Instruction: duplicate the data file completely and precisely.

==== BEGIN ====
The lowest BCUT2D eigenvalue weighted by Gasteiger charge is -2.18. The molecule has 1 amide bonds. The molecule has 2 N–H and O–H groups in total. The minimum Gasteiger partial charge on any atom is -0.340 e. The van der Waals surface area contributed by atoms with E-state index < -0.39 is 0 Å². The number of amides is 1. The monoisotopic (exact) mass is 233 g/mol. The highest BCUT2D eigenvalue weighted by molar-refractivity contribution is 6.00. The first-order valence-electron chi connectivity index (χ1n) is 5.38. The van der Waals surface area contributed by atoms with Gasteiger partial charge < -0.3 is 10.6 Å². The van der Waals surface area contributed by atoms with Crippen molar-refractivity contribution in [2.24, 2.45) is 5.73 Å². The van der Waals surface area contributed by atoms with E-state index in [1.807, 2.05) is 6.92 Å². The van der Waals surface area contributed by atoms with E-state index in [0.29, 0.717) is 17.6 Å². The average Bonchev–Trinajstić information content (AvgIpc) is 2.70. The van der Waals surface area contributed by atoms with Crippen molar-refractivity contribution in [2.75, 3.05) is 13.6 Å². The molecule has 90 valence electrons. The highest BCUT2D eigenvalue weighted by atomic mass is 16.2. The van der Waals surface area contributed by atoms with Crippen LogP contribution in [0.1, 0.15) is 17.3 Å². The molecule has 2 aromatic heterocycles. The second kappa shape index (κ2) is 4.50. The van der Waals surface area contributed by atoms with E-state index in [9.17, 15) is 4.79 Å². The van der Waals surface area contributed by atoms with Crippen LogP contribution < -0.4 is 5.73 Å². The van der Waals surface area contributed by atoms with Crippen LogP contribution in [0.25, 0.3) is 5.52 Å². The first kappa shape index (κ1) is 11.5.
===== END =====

The lowest BCUT2D eigenvalue weighted by Gasteiger charge is -2.18. The molecule has 1 amide bonds. The molecule has 2 N–H and O–H groups in total. The minimum Gasteiger partial charge on any atom is -0.340 e. The van der Waals surface area contributed by atoms with E-state index < -0.39 is 0 Å². The number of amides is 1. The monoisotopic (exact) mass is 233 g/mol. The highest BCUT2D eigenvalue weighted by molar-refractivity contribution is 6.00. The first-order valence-electron chi connectivity index (χ1n) is 5.38. The van der Waals surface area contributed by atoms with Gasteiger partial charge < -0.3 is 10.6 Å². The van der Waals surface area contributed by atoms with Crippen molar-refractivity contribution in [2.24, 2.45) is 5.73 Å². The van der Waals surface area contributed by atoms with E-state index in [1.807, 2.05) is 6.92 Å². The van der Waals surface area contributed by atoms with E-state index in [0.29, 0.717) is 17.6 Å². The average Bonchev–Trinajstić information content (AvgIpc) is 2.70. The van der Waals surface area contributed by atoms with Crippen molar-refractivity contribution in [2.75, 3.05) is 13.6 Å². The molecule has 90 valence electrons. The highest BCUT2D eigenvalue weighted by atomic mass is 16.2. The van der Waals surface area contributed by atoms with Crippen LogP contribution in [0.1, 0.15) is 17.3 Å². The molecule has 2 aromatic heterocycles. The second kappa shape index (κ2) is 4.50. The van der Waals surface area contributed by atoms with E-state index in [9.17, 15) is 4.79 Å². The van der Waals surface area contributed by atoms with Crippen LogP contribution < -0.4 is 5.73 Å². The van der Waals surface area contributed by atoms with Crippen LogP contribution in [0.25, 0.3) is 5.52 Å². The first kappa shape index (κ1) is 11.5.